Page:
- you can make the brokerage contract for one to two months, whereupon you can estimate how the agency performs the assignment.
- how realistic is the price estimated by the agent. The selling price of an apartment ultimately depends on the market, not the agent’s promises
- the agent’s familiarity with the area. Agents should be familiar with, for instance, the area’s zoning
- in marketing the apartment, which media will be used, how, and with what frequency
- the commission
- call you to secure a brokerage assignment even when your sales ad says ”Not for agents”
- promises an unrealistic selling price
- tells you on the very first phone call that he has a certain buyer for the apartment
Make sure to ask the agent about anything in the contract that you do not fully understand.
The brokerage assignment is often signed somewhere else than on the agency’s premises, for example in your home.
The contract can also be made through distance selling communication method including telephone, mail order sales and online. Those are considered door-to-door selling and distance selling. This gives the consumer 14-day cancellation period, within which the consumer may cancel the purchase for no particular reason.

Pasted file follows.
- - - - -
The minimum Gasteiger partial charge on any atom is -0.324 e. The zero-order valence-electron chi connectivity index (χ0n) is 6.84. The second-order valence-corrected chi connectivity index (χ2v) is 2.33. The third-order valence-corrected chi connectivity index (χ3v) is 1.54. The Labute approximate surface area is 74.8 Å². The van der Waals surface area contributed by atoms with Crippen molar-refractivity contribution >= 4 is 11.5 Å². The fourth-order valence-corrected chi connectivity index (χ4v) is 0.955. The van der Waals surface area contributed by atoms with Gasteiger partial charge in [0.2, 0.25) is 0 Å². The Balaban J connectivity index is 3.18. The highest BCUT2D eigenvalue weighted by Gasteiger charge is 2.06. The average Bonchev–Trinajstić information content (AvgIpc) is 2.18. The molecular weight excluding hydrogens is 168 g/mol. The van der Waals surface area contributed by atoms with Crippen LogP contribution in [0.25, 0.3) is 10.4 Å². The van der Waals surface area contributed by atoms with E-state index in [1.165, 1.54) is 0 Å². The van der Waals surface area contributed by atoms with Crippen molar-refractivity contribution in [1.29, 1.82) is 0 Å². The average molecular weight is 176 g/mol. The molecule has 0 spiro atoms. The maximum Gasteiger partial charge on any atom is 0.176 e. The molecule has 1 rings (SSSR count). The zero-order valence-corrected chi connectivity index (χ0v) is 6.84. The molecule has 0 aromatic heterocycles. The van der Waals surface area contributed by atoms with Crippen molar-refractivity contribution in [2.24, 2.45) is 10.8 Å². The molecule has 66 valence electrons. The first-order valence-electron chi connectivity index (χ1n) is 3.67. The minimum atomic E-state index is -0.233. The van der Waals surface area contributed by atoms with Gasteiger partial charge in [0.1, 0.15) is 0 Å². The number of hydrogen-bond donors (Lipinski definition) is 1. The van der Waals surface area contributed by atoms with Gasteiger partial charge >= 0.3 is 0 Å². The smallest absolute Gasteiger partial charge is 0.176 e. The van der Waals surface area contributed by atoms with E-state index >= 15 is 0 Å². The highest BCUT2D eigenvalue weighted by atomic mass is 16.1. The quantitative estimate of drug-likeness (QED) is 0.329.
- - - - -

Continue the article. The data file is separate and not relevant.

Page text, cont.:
The real estate agent must, before the conclusion of a contract, provide you with the following documents:
- advance information of the main characteristics of the goods and the vendor’s contact details on paper or in another permanent format
- cancellation form and instructions.
Performance of the assignment may begin after the confirmation of delivery before the end of the cancellation period upon the specific request of you.
For example, you can do the request by filling a spot in the brokerage assignment to ask that the agency begins performing the service immediately. The right of cancellation exists even if service provision began upon the consumer’s request before the cancellation period ended. If service provision has begun during the cancellation period, and the service is subsequently cancelled, the consumer must pay the business a reasonable compensation for the services rendered under the agreement (for example marketing activity or obtaining the house manager’s certificate), calculated in proportion to the overall price of the agreement.